My featured artist today is the German painter Hubert von Herkomer. He was born in 1849 in Waal, a small town in southern Bavaria. He was an only child. His father Lorenz was a talented wood carver and his mother was a talented pianist and music teacher. At the age of two he and his family emigrated to America and settled in Cleveland Ohio. Their stay in America was comparatively short for in 1857 they returned to Europe, settling down in Southampton, England. Herkomer first art tuition came from his father and later in life he often said that his father had been one of the most important and positive influences on his career. He went to school in Southampton and began his art education when he attended the Southampton School of Art. One of his fellow students was Luke Fildes who was to become one of the greatest English Social Realism painters (see My Daily Art Display, May 17th). When he was sixteen years old his father took him back to Bavaria where he attended the Munich Academy for a short time. In 1866 he returned to England and enrolled at the South Kensington Schools which we now know as the Royal College of Art and at the age of twenty he exhibited, for the first time, at the Royal Academy.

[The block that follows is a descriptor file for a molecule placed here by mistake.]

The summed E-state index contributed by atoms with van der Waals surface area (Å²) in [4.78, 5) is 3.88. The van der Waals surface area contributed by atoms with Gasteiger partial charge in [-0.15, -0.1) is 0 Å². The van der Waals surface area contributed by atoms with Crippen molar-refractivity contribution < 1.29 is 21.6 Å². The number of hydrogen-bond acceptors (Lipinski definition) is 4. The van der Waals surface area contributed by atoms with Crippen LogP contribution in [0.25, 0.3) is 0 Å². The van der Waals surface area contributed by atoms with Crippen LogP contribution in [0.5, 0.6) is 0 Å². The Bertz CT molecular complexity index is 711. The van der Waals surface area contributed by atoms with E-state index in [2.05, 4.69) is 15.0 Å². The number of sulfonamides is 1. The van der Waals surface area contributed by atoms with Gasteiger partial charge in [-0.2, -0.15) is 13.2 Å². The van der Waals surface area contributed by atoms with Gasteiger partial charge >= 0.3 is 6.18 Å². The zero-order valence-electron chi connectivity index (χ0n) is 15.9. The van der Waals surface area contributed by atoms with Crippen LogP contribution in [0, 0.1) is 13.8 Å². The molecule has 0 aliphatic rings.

Herkomer left Kensington Art School and 1867 and started a career as a book and magazine illustrator. However he found most of the work tedious and so being a young man with radical political opinions he was excited by the news that the social reformer, William Thomas, intended to launch an illustrated weekly magazine called the Graphic. Herkomer immediately fired with enthusiasm sent Thomas a drawing of a group of gypsies. The magazine owner, Thomas, was delighted with the drawings and the following week it appeared in his magazine. Over the next few years Herkomer supplied Thomas with more drawings which were published. He applied to join the staff of the magazine but was both annoyed and disappointed when his application was turned down by Thomas. Herkomer had no choice but to remain as a freelance contributor. Although devastated by the refusal he was later to recall that this rebuff was to be the making of him as an artist. He wrote about his belief that he had an obligation to pictorially depict the hard times of the poor and the importance of such magazines like the Graphic, saying: